This week, Ward 2 voters have the opportunity to turn over a new leaf. They can continue a saga of corruption in Brooke Pinto, or they can choose a D.C. Council member who will fight for their interests. Fueled by passion and informed by experience, Randy Downs fits that bill.
Downs, who serves on the Advisory Neighborhood Commission, has racked up hands-on governmental experience that will allow him to start making progressive change on day one. He played a logistical role in setting up pandemic-era measures, like outdoor dining, in his constituency, and he released plans for scaling up COVID-19 testing and tracing for all D.C. residents. In a city mired by the health crisis, forming a plan to stop the spread of the virus is a good starting point – but that’s hardly his only plan to better the lives of residents in Foggy Bottom, Georgetown and DuPont Circle. His platform is uniquely strong on the issues of education, LGBTQ equality and voting rights.
The commissioner plans to make education a priority if elected, pledging to push for a new middle school for the underserved eastern half of Ward 2. He would also focus on bridging the digital divide – a phenomenon exacerbated by virtual learning – by pushing the Council to fund computers for students who need them. Education is one of the most important factors in ensuring success later in life – and reducing inequities within D.C. schooling will meaningfully improve so many students’ lives.
Downs’ plans for LGBTQ equality is another area that sets him apart from his competitors. D.C. has one of the highest LGBTQ populations in the country – and as a gay man, Downs would bring his lived experience to the table. His plans go beyond lip service and tackle issues that affect LGBTQ people. For example, he has laid out a plan to improve housing with a focus on LGBTQ people, who are impacted in disproportionate numbers by homelessness and substandard housing. This plan would include building more low-income housing, expanding emergency rental aid and revamping the high property taxes imposed on low- and middle-income residents of Ward 2.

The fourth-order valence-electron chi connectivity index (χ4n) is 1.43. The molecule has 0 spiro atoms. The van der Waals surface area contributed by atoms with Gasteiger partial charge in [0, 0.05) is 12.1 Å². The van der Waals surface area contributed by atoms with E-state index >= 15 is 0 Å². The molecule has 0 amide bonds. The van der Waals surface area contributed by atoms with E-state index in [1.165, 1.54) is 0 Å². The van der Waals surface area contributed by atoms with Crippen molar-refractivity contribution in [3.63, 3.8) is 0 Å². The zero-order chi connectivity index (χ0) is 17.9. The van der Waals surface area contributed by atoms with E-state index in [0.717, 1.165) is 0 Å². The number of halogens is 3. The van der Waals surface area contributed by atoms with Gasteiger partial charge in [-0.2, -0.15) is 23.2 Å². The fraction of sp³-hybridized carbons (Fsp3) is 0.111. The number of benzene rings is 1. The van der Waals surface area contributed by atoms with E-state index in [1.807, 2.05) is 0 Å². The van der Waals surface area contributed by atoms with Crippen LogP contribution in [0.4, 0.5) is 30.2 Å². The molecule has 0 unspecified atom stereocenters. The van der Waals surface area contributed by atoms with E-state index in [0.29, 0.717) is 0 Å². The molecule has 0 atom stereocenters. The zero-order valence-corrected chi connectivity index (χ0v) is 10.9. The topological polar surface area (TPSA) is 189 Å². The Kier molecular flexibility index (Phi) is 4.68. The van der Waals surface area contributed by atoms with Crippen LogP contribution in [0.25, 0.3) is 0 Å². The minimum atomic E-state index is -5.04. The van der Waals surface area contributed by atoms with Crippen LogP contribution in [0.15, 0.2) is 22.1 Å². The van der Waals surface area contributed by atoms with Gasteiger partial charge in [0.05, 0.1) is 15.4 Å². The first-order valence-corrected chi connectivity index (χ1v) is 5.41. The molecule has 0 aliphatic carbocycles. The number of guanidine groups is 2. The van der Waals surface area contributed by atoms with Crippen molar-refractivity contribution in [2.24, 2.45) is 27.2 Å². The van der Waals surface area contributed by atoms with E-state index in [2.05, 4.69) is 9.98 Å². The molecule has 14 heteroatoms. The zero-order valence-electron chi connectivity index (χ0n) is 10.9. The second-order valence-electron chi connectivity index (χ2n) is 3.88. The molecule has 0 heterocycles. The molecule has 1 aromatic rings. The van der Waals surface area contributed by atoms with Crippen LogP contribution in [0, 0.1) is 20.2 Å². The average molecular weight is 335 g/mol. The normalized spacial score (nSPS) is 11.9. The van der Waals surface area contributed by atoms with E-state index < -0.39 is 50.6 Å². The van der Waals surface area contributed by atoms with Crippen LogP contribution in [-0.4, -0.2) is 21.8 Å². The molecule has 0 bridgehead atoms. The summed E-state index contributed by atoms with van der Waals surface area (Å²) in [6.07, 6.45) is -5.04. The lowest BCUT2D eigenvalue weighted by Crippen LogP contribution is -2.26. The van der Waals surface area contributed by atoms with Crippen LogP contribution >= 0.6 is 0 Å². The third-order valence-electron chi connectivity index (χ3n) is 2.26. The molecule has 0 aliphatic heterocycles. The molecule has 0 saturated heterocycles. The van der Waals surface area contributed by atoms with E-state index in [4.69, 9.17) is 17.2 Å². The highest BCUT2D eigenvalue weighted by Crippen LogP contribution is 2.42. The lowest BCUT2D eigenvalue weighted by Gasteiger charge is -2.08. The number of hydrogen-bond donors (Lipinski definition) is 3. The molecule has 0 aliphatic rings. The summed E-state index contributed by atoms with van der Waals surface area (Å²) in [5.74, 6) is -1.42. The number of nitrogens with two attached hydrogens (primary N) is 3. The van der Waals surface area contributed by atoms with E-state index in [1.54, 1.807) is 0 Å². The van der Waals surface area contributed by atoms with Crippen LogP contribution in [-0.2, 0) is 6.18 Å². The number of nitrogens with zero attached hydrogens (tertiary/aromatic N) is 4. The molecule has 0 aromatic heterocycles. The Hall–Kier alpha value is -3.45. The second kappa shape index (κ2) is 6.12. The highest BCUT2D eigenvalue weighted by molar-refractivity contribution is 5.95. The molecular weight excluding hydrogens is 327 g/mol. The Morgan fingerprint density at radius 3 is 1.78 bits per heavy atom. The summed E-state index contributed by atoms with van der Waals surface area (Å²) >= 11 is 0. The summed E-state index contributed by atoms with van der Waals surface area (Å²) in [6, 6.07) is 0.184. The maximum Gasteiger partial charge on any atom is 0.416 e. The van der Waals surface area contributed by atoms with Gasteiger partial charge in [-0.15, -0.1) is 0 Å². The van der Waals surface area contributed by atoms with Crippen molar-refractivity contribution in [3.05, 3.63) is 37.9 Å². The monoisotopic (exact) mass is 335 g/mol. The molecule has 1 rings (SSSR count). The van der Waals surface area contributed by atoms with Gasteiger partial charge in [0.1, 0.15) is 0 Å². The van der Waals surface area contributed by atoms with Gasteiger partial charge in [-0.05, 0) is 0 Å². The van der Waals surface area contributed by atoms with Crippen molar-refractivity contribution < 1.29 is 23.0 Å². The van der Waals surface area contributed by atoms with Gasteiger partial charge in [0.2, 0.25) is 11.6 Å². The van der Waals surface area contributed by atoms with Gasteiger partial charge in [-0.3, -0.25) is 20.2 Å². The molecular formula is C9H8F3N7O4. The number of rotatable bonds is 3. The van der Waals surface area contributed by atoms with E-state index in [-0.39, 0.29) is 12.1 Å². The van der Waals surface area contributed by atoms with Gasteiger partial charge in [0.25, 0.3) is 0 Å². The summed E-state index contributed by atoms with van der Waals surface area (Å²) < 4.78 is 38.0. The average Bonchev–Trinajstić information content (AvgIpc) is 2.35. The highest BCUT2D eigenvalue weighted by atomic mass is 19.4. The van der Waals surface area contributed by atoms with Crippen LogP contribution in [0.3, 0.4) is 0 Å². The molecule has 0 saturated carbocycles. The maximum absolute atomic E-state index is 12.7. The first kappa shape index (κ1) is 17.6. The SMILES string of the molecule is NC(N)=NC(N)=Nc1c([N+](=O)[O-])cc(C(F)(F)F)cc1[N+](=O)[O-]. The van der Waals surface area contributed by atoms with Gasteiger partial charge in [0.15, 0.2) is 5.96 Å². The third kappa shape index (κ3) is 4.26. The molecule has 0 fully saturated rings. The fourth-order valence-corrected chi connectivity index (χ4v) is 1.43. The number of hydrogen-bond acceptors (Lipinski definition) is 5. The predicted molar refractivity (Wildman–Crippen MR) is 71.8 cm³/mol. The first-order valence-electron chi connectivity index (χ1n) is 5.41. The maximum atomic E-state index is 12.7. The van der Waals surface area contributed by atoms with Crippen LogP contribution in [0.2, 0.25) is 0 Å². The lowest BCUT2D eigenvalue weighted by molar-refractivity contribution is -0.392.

He is also interested in improving several aspects of daily life around the District that directly impact students at GW. His goals to improve transportation and make Metro fares free not only aid students in their needs to get off campus for activities like jobs and internships, but they help improve equality in transportation for those all across D.C. Downs would be in the position to execute the Metro policies that students have been pushing for for years. He is also interested in improving and expanding affordable housing in the District, a priority needed in a city where far too many people experience homelessness.
Although Downs is the best choice, it is important to note that Downs and fellow candidate Martín Miguel Fernandez are not very far apart in their ideas, and Downs has something to learn from his opponent.
If Downs were to be elected, he should consider incorporating some of Fernandez’s plans, like his policing and public safety measures. Fernandez’s campaign emphasized racial equity and equality in the District, highlighting a comprehensive 14-point plan that focuses on defunding the police and reallocating the funds to various city-run organizations that will aid residents. Downs could easily incorporate aspects of the plan that result in the reallocation of funds to city organizations that decrease police necessity.
Other candidates running for the seat don’t bring the same history as a D.C. leader to the table. Pinto, the current Council member, has only been in office for several months, and she’s already been the subject of an investigation. Ward 2 residents should not need to raise their eyebrows again at their direct leader – they should trust that they can get the job done without personal interests getting in the way. Peter Bolton, a journalist running as a Green Party candidate, hopes to improve issues of affordable housing and climate change through creating a D.C. version of the Green New Deal, but many of these ideas are represented in Downs’ platform as well.
Locals have a chance to choose someone who will fight for their interests. Former Ward 2 Council member Jack Evans was not that person, and Pinto has already proved she is not either. We need someone who will fight for us wholeheartedly – and Downs is that candidate.
The editorial board is composed of Hatchet staff members and operates separately from the newsroom. This week’s piece was written by opinions editor Hannah Thacker and contributing opinions editor Andrew Sugrue, based on discussions with managing director Kiran Hoeffner-Shah, managing editor Parth Kotak, sports editor Emily Maise, culture editor Anna Boone and design editor Olivia Columbus.